Case study

Higher education lecturer — Dr Kerry Traynor

Kerry gained industry experience and made contacts through networking as she completed her PhD. She now works as a lecturer in professional and media writing - discover what she likes most about her work and where she hopes to take her career

How did you get your job as a lecturer?

I started work as a digital content project manager on a major EU-funded project at Liverpool John Moores University, managing digital research, production and training, and supporting the start-up and growth of digital businesses. I later began HE teaching on a sessional basis, but I knew that to move into that work on a permanent basis I'd need a PhD.

I applied for and won a studentship to help cover costs, and gave up my job to study full time for a PhD in media studies. My research explored how broadcast journalists decide which news stories and which voices make it into the news, which don't, and why. As I neared completion, I applied to lecture at The University of Liverpool and was very happy to be offered a temporary position. Once I'd finished my PhD, I was able to secure a permanent contract as a lecturer.

What's a typical working day like?

What you're doing day to day depends quite a lot on the time of year. During term-time, I'll arrive on campus around 9am and could be presenting a lecture on media writing or regulation to 150 students, running seminars to help smaller groups understand key concepts, or leading practical workshops where students are hands-on with camera equipment and editing software.

There's a lot of behind-the-scenes work, such as marking, visiting students on placement and giving pastoral support. I try to spend at least one day a week, more during the summer break, on my own research.

I'm also departmental lead for employability, so I spend a lot of time meeting with interesting people from media and cultural organisations around the city to see how we can work together. This might include asking guest speakers to come and talk to students about working in their field or developing live projects and placement opportunities.

I have a young family, and the job gives me some flexibility to spend time with the children, although I often work at home during evenings and weekends to keep on top of things.

Every day I'm surrounded by people from all four corners of the globe, all eager to learn about the world and quite often change it for the better

What do you enjoy most about being a lecturer?

I love that universities are such cosmopolitan and international places. Every day I'm surrounded by people from all four corners of the globe, all eager to learn about the world and quite often change it for the better. I love that the people I work most closely with share my fascination with the media and the role it plays in modern society.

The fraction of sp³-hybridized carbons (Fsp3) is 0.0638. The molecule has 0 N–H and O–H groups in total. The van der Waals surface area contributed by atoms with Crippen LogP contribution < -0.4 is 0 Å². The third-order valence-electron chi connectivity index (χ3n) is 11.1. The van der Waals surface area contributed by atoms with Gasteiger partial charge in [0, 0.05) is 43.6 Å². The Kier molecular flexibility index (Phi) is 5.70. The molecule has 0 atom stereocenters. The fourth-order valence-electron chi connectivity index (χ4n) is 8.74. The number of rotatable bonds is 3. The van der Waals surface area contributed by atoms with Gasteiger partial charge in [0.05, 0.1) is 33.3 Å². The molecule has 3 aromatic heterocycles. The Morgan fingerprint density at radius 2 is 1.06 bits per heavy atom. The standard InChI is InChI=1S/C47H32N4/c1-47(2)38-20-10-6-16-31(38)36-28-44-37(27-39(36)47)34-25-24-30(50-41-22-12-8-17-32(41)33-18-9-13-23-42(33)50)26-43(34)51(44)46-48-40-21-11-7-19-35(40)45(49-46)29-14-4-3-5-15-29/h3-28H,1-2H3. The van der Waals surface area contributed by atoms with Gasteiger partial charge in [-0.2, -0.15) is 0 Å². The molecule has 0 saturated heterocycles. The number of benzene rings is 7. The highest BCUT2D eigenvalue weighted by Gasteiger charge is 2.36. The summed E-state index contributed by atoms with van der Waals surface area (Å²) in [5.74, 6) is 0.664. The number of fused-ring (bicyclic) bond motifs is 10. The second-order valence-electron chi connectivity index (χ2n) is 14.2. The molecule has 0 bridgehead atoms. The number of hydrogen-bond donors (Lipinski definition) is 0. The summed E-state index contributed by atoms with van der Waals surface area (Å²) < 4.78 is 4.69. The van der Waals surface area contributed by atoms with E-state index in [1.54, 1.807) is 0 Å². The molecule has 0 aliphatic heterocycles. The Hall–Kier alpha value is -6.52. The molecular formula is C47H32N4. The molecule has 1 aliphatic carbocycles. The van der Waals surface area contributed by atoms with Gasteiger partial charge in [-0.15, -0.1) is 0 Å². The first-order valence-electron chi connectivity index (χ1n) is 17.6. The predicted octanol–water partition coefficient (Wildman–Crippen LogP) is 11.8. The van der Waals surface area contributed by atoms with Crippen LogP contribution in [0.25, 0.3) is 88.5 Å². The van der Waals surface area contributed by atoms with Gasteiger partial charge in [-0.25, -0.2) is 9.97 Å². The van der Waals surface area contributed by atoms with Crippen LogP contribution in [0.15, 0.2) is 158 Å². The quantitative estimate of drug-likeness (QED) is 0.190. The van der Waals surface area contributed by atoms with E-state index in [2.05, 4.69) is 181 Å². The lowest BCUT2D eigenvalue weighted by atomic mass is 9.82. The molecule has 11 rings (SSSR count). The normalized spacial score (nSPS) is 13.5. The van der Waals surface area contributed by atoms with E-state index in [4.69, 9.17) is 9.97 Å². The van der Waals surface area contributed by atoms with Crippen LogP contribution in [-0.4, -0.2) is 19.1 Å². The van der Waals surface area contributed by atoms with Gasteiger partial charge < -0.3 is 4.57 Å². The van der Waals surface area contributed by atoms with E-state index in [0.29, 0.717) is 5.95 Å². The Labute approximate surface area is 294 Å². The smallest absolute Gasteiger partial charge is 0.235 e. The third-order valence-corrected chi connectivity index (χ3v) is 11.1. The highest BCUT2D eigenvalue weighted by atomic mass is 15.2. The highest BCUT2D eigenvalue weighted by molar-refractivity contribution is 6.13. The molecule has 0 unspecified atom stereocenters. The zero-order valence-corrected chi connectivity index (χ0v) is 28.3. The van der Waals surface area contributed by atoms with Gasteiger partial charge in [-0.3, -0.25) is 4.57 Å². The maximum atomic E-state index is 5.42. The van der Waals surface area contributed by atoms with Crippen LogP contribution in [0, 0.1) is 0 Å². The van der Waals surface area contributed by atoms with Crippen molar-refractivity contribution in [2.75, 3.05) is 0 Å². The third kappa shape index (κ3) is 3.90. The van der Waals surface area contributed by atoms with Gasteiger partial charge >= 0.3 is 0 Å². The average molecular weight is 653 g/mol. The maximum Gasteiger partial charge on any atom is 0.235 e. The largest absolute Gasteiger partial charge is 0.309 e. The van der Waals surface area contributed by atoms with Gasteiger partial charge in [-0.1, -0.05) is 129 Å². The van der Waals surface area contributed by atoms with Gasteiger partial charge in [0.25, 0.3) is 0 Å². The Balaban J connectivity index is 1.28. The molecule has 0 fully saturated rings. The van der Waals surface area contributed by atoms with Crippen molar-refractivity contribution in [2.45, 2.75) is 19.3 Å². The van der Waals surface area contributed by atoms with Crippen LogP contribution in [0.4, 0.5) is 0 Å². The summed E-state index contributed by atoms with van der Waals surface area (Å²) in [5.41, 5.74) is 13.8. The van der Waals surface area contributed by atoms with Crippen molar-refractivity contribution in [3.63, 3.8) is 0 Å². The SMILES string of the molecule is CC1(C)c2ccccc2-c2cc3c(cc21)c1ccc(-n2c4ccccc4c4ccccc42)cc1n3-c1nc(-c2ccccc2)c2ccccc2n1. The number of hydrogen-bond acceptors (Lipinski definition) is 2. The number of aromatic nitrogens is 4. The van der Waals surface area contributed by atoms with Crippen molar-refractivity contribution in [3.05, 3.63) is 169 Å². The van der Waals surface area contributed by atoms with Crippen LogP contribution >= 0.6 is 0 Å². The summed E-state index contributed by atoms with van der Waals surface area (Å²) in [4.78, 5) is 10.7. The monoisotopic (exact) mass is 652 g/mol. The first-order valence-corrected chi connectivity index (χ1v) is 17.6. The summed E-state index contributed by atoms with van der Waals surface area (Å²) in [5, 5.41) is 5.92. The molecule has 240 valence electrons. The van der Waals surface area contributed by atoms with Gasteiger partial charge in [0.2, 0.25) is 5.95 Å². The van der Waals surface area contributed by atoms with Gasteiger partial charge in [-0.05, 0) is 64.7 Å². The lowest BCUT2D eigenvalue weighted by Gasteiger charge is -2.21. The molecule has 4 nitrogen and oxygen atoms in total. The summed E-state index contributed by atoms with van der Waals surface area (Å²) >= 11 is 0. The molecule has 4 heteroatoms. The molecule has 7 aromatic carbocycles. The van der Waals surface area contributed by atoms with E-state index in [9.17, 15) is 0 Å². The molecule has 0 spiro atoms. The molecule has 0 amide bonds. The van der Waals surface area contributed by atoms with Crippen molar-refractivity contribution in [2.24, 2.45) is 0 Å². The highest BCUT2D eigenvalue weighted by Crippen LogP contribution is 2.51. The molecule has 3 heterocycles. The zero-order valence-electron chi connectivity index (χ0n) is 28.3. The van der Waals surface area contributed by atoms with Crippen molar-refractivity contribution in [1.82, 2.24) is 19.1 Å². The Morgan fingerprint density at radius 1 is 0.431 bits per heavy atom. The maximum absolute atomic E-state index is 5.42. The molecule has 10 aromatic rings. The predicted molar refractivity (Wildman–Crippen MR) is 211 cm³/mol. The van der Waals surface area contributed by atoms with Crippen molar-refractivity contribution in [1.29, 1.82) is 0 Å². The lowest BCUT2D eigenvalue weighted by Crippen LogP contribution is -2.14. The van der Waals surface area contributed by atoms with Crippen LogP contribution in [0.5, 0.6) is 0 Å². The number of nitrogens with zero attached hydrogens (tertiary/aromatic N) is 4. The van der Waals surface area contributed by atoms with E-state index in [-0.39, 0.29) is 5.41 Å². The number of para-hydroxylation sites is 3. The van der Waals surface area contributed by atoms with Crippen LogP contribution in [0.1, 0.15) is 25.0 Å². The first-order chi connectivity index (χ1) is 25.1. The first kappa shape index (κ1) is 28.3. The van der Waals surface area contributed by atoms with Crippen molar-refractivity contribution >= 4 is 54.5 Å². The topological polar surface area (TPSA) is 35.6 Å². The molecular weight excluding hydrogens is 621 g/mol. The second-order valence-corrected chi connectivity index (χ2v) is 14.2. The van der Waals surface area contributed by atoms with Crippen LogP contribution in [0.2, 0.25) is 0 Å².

The most rewarding part of the job is seeing students enjoy their studies and, through their very determined efforts graduate, and move on to a career they love. I try to stay in touch with as many graduates as I can and invite them back to talk to the new students about their graduate roles.

What are the challenges?

As with many jobs, the biggest challenge is there are never enough hours in the day - especially when you're on a three-week turnaround for marking.

How has your role developed? What are your career ambitions?

My department offers a lot of freedom for lecturers to develop teaching that aligns with their research interests, so I've been able to develop modules in media writing and viral video. I also use my contacts to create 'live' projects, where students can gain real-world experience through their independent research and production projects.

My aim is to progress to a senior lecturer role in a few years' time.

What's your advice for others wanting to become lecturers?

  • Although industry experience is useful, knowledge of academic literature on your subject is crucial. A PhD is often required, which takes at least three years of intense academic study, so love for your subject and strong academic research and writing skills are essential.
  • Think about whether you're more interested in teaching or research, and whether your skills and experience would be more suited to theory-based or practice-based courses. Different universities focus on different areas and some offer different types of contract for different types of lecturers.
  • You might not need a teaching qualification to start working as a lecturer, but you'll probably need to complete one during your probationary period.
  • Try it out before you commit. Get in touch with a department you're interested in, or the institution's employer engagement team, and offer to visit and speak to students about your field.

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